Update: Upon further reflection, I think the campaign should be called the "Let's Offend Everyone and Have a Great Time Doing It" campaign.

Wednesday, April 16, 2008

Basements, Closets, and Twisters, Oh My!

It's been a relatively exciting couple of weeks while my computer's been down. First we had some spring storms wreak havoc in the DFW area. Spring is tornado season in North Texas, and although I've lived here for almost 10 years, I still can't get used to the tornado sirens. I can't imagine anything more scary than your house being torn off it's foundation while you and your kids cower in your closet. My Texas-born friends are pretty blase about--Oh yeah, we just jump in the bathtub with our pillows and blankets. It's like camping. Um, sure. Except while camping you don't run the risk of being skewered with a tree or flung 100 yards across a field while you're sleeping.

There's two classifications for storms with possible tornado development--1) tornado watch, where there's a possibility for formation of a tornado and 2) tornado warning, where a tornado has been spotted and those in the area had better take cover and PRAY. And where does one take cover when a tornado is bearing down on them? In Texas, it's an interior closet, or a bath tub. There are no basements here. Why, do you ask? Well, when we looked into it while we were building our house we got a number of answers--the soil is not right for it, the water table is too high, the limestone under the topsoil is too hard,etc. The real reason we found is that hardly anyone knows how to do it correctly and therefore it is prohibitively expensive. I suppose one could build an above ground bunker out of concrete, but again that is very pricey. I suppose most people figure it's cheaper to just take your chances that your house won't get hit and if it does, the insurance will cover the cost to rebuild. Okaaay. At least the weather forecasters and tornado spotters are on the ball.

So anyway, last Thursday at 3:30 a.m. we were all jerked out of a sound sleep by the tornado sirens down the street. I ran upstairs and scooped up my older son, ran down the stairs, and picked up my youngest, and we all huddled in the closet as my husband fiddled with the T.V. and radio so we find out what was going on. Fortunately, none of the homes in our neighborhood suffered any major damage, although throughout the area many trees were uprooted, and power lines knocked out due to straight-line winds of 50-70 mph. A couple of small tornadoes were later confirmed to have touched down and damaged some homes, but fortunately no one was killed (one man was seriously injured however).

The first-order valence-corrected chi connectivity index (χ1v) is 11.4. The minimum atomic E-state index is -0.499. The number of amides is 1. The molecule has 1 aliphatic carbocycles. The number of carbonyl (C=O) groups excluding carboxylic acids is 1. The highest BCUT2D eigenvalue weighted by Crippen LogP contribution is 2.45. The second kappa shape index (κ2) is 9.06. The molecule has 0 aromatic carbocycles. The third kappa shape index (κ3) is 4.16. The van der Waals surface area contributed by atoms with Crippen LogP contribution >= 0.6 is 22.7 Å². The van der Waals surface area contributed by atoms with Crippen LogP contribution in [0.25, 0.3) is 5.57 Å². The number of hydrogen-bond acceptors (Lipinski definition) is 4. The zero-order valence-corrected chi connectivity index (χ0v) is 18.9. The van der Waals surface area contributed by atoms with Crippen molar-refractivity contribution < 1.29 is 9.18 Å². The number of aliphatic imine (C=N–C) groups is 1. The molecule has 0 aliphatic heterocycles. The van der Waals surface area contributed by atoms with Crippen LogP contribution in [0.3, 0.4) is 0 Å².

I learned few good lessons about emergency preparedness:

1) Remain calm. It does no good if you and your children are shaking and screaming for dear life. Plus, if nothing happens you will feel pretty silly and your kids may want to sleep in your bed with you every night until they leave for college. Praying helps a lot here.

2) Keep everything you may need in an emergency in a handy place e.g. inside the closet where you "take cover." If a tornado is bearing down on your house, it's not a good idea to run out of your "safe room" because you forgot the toilet paper that you might need if the toilets get blown away.

3) If you happen to have a 72-hour kit (as all "good" Mormons do), it's helpful to pack the emergency radio and batteries on top so you don't have to dig through all the diapers, cans of chili, and granola bars.

Overall, we made it through the storms unscathed. We got the kids back to sleep and managed to catch a few winks ourselves before getting up for work and preschool. I feel horrible for people that actually experience a tornado. It's no fun feeling you are at the mercy of the weather or wondering why this scary thing happened to you. I'll take hurricanes any day over tornadoes. At least with hurricanes you have some warning and can pile the kids in the car and drive inland. Yay, we're going camping!